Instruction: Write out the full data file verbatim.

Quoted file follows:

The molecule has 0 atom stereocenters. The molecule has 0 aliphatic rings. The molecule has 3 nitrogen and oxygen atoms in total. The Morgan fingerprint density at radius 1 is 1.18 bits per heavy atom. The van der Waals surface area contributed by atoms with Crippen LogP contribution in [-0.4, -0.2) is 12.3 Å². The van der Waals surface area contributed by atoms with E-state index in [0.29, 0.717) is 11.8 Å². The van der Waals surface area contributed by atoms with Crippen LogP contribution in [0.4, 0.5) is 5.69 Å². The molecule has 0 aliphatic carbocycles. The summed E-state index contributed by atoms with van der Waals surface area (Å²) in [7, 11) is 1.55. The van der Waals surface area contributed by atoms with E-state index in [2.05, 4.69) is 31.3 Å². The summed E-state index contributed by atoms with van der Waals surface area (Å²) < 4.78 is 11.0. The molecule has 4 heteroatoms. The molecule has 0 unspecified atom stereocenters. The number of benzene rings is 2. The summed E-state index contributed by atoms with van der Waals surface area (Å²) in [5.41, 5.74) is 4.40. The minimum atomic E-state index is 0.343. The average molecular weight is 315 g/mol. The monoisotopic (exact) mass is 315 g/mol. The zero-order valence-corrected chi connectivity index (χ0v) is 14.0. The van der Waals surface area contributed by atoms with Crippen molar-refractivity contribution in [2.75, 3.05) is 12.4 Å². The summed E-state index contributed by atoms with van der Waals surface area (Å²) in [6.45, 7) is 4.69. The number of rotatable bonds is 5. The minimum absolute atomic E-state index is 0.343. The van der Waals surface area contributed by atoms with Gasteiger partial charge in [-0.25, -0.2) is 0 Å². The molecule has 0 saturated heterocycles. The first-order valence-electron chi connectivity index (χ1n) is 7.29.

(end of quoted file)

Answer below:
The molecule has 0 atom stereocenters. The molecule has 0 aliphatic rings. The molecule has 3 nitrogen and oxygen atoms in total. The Morgan fingerprint density at radius 1 is 1.18 bits per heavy atom. The van der Waals surface area contributed by atoms with Crippen LogP contribution in [-0.4, -0.2) is 12.3 Å². The van der Waals surface area contributed by atoms with E-state index in [0.29, 0.717) is 11.8 Å². The van der Waals surface area contributed by atoms with Crippen LogP contribution in [0.4, 0.5) is 5.69 Å². The molecule has 0 aliphatic carbocycles. The summed E-state index contributed by atoms with van der Waals surface area (Å²) in [7, 11) is 1.55. The van der Waals surface area contributed by atoms with E-state index in [2.05, 4.69) is 31.3 Å². The summed E-state index contributed by atoms with van der Waals surface area (Å²) < 4.78 is 11.0. The molecule has 4 heteroatoms. The molecule has 0 unspecified atom stereocenters. The number of benzene rings is 2. The summed E-state index contributed by atoms with van der Waals surface area (Å²) in [5.41, 5.74) is 4.40. The minimum atomic E-state index is 0.343. The average molecular weight is 315 g/mol. The monoisotopic (exact) mass is 315 g/mol. The zero-order valence-corrected chi connectivity index (χ0v) is 14.0. The van der Waals surface area contributed by atoms with Crippen molar-refractivity contribution in [2.75, 3.05) is 12.4 Å². The summed E-state index contributed by atoms with van der Waals surface area (Å²) in [6.45, 7) is 4.69. The number of rotatable bonds is 5. The minimum absolute atomic E-state index is 0.343. The van der Waals surface area contributed by atoms with Gasteiger partial charge in [-0.25, -0.2) is 0 Å². The molecule has 0 saturated heterocycles. The first-order valence-electron chi connectivity index (χ1n) is 7.29.